Airlines will not turn cash positive until 2022, says IATA

Airlines will not turn cash positive until 2022, says IATA

The post Airlines will not turn cash positive until 2022, says IATA appeared first on TD (Travel Daily Media) Travel Daily.

The International Air Transport Association (IATA) released new analysis showing that the airline industry is expected to remain cash negative throughout 2021. Previous analysis (November 2020) indicated that airlines would turn cash positive in the fourth quarter of 2021. At the industry level, airlines are now not expected to be cash positive until 2022.

Estimates for cash burn in 2021 have ballooned to the USD 75 billion to USD 95 billion range from a previously anticipated USD 48 billion. The following factors play into this estimate:

  • Weak Start for 2021: It is already clear that the first half of 2021 will be worse than earlier anticipated. This is because governments have tightened travel restrictions in response to new COVID-19 variants. Forward bookings for summer (July-August) are currently 78% below levels in February 2019 (comparisons to 2020 are distorted owing to COVID-19 impacts).
  • Optimistic Scenario: From this lower starting point for the year, an optimistic scenario would see travel restrictions gradually lifted once the vulnerable populations in developed economies have been vaccinated, but only in time to facilitate tepid demand over the peak summer travel season in the northern hemisphere. In this case 2021 demand would be 38% of 2019 levels. Airlines would burn through USD 75 billion of cash over the year. But cash burn of USD 7 billion in the fourth quarter would be significantly improved from an anticipated USD 33 billion cash burn in the first quarter.
  • Pessimistic Scenario: This scenario would see airlines burn through USD 95 billion over the year. There would be an improving trend from a USD 33 billion cash burn in the first quarter reducing to USD 16 billion in the fourth quarter. The driver of this scenario would be governments retaining significant travel restrictions through the peak northern summer travel season. In this case, 2021 demand would only be 33% of 2019 levels.

“With governments having tightening border restrictions, 2021 is shaping up to be a much tougher year than previously expected. Our best-case scenario sees airlines burning through USD 75 billion in cash this year. And it could be as bad as USD 95 billion. More emergency relief from governments will be needed. A functioning airline industry can eventually energize the economic recovery from COVID-19. But that won’t happen if there are massive failures before the crisis ends. If governments are unable to open their borders, we will need them to open their wallets with financial relief to keep airlines viable,” said Alexandre de Juniac, director general and CEO of IATA.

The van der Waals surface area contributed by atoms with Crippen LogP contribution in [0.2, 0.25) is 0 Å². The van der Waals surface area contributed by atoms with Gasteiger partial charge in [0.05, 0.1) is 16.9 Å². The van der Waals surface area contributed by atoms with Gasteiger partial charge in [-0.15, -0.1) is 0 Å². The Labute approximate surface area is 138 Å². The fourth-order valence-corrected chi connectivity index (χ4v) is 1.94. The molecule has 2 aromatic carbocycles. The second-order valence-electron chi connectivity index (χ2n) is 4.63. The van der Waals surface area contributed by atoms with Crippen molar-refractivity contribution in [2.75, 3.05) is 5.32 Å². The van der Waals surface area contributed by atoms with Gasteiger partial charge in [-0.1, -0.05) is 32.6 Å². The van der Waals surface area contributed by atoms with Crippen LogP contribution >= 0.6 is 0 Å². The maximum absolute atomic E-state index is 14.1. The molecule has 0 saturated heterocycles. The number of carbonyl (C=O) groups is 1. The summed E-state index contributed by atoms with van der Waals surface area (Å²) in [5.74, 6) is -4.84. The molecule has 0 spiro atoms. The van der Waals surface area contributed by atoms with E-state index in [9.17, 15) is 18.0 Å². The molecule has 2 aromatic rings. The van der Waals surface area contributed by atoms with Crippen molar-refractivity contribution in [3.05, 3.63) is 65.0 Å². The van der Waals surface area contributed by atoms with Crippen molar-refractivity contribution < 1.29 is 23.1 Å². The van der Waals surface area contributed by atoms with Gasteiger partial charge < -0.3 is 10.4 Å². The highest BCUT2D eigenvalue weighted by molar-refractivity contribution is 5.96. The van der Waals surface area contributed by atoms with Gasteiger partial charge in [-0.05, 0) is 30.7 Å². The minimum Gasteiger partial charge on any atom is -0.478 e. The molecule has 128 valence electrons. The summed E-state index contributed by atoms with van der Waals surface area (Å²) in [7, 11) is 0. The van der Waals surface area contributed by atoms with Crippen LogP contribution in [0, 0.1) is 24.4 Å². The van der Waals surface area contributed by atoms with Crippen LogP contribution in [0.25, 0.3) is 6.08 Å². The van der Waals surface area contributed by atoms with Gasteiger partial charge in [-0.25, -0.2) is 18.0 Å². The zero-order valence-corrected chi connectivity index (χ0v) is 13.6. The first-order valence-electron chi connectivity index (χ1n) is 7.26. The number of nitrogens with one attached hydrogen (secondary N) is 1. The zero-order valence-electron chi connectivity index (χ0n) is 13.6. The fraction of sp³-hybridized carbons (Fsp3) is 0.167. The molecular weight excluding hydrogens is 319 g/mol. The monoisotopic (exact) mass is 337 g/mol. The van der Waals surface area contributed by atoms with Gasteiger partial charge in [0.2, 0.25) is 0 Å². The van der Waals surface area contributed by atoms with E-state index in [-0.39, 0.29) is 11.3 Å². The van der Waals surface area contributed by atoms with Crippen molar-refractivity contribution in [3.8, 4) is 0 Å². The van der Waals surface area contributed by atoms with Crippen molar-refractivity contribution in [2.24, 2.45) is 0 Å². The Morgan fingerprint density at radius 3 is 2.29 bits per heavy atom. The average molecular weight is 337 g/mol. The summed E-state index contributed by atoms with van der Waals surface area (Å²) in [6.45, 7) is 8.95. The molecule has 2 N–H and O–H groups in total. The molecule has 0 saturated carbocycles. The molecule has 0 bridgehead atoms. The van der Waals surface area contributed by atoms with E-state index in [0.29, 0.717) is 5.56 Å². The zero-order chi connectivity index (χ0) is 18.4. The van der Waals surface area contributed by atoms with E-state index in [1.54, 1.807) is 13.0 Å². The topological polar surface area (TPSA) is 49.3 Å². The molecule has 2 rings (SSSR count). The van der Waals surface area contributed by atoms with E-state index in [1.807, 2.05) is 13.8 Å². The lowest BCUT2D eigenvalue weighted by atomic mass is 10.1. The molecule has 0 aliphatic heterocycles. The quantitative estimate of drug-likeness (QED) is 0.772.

With airlines now expected to burn cash throughout 2021 it is vital that governments and the industry are fully prepared to restart the moment governments agree that it is safe to re-open borders. That makes three initiatives critical:

  1. Planning: Preparing the industry to safely restart after a year or more of disruption will take careful planning and months of preparation. Governments can ensure that airlines are prepared to reconnect people and economies by working with industry to develop the benchmarks and plans that would enable an orderly and timely restart. “The UK has set a good example. Earlier this week it laid out a structure for re-opening based on an improvement in the COVID-19 situation. This gives airlines a framework to plan the restart, even if it needs to be adjusted along the way. Other governments should take note as a best practice for working with industry,” said de Juniac.
  2. Health Credentials: It is becoming clear that vaccines and testing will play a role as the pandemic comes under control and economies ramp up, including the travel sector. The IATA Travel Pass will enable travelers to securely control their health data and share it with relevant authorities. A growing list of airlines—including Air New Zealand, Copa Airlines, Etihad Airways, Emirates, Qatar Airways, Malaysia Airlines, RwandAir, and Singapore Airlines—have done or are committed to doing trials with IATA Travel Pass. “Efficient digital management of health credentials is vital to restart. Manual processes will not be able to cope with volumes once the recovery begins. Digital solutions must be secure, work with existing systems, align with global standards and respect data privacy. In developing the IATA Travel Pass these are fully in focus. The IATA Travel App will help to set the bar very high for managing health credentials, protecting against fraud and enabling a convenient travel process. While there is choice in the market for solutions, there should be no compromise on the fundamentals, or we risk failing systems, disappointed governments and travelers, and a delayed restart,” said de Juniac.
  3. Global Standards: As vaccination programs and testing capacity expand, two developments have become critical—global standards to record tests and vaccines; and a plan to retrospectively record those who have already been vaccinated. “Speed is critical. Fraudulent COVID-19 test results are already proving to be an issue. And as vaccine programs ramp up governments are using paper processes and differing digital standards to record who has been vaccinated. These are not the conditions needed to support a successful restart at scale when governments open borders. The WHO, ICAO, and OECD are working on standards, but each day without them means the challenge gets bigger. We need an early conclusion by competent authorities that the industry can plan around,” said de Juniac.

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